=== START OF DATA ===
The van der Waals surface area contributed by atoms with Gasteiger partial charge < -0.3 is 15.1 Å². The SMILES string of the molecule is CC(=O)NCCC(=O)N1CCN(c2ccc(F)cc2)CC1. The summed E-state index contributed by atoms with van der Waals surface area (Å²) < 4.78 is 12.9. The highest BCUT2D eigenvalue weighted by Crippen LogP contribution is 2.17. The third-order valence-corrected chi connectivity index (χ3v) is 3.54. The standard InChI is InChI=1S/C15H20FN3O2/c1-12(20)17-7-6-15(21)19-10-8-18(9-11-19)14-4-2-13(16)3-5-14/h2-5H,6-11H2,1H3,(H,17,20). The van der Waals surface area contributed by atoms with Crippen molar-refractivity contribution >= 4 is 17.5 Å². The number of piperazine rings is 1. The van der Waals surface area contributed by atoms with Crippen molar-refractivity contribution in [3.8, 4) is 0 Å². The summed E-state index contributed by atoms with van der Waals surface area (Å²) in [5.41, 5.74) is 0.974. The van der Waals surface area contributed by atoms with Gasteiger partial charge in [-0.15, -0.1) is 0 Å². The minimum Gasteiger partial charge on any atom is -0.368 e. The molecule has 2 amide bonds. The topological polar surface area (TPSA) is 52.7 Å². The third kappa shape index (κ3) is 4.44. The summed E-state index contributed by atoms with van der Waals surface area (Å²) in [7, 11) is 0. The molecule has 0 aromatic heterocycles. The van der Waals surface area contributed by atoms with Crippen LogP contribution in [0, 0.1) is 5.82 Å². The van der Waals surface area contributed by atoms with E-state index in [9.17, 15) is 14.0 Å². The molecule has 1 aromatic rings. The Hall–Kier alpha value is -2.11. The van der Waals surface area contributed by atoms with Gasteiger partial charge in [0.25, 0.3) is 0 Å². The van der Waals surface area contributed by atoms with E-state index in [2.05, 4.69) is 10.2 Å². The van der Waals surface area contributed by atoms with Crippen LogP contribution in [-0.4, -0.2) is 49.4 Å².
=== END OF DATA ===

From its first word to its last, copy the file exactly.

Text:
The van der Waals surface area contributed by atoms with Gasteiger partial charge < -0.3 is 15.1 Å². The SMILES string of the molecule is CC(=O)NCCC(=O)N1CCN(c2ccc(F)cc2)CC1. The summed E-state index contributed by atoms with van der Waals surface area (Å²) < 4.78 is 12.9. The highest BCUT2D eigenvalue weighted by Crippen LogP contribution is 2.17. The third-order valence-corrected chi connectivity index (χ3v) is 3.54. The standard InChI is InChI=1S/C15H20FN3O2/c1-12(20)17-7-6-15(21)19-10-8-18(9-11-19)14-4-2-13(16)3-5-14/h2-5H,6-11H2,1H3,(H,17,20). The van der Waals surface area contributed by atoms with Crippen molar-refractivity contribution >= 4 is 17.5 Å². The number of piperazine rings is 1. The van der Waals surface area contributed by atoms with Crippen molar-refractivity contribution in [3.8, 4) is 0 Å². The summed E-state index contributed by atoms with van der Waals surface area (Å²) in [5.41, 5.74) is 0.974. The van der Waals surface area contributed by atoms with Gasteiger partial charge in [-0.15, -0.1) is 0 Å². The minimum Gasteiger partial charge on any atom is -0.368 e. The molecule has 2 amide bonds. The topological polar surface area (TPSA) is 52.7 Å². The third kappa shape index (κ3) is 4.44. The summed E-state index contributed by atoms with van der Waals surface area (Å²) in [7, 11) is 0. The molecule has 0 aromatic heterocycles. The van der Waals surface area contributed by atoms with Crippen LogP contribution in [0, 0.1) is 5.82 Å². The van der Waals surface area contributed by atoms with E-state index in [9.17, 15) is 14.0 Å². The molecule has 1 aromatic rings. The Hall–Kier alpha value is -2.11. The van der Waals surface area contributed by atoms with Gasteiger partial charge in [0.25, 0.3) is 0 Å². The van der Waals surface area contributed by atoms with E-state index in [2.05, 4.69) is 10.2 Å². The van der Waals surface area contributed by atoms with Crippen LogP contribution in [-0.4, -0.2) is 49.4 Å².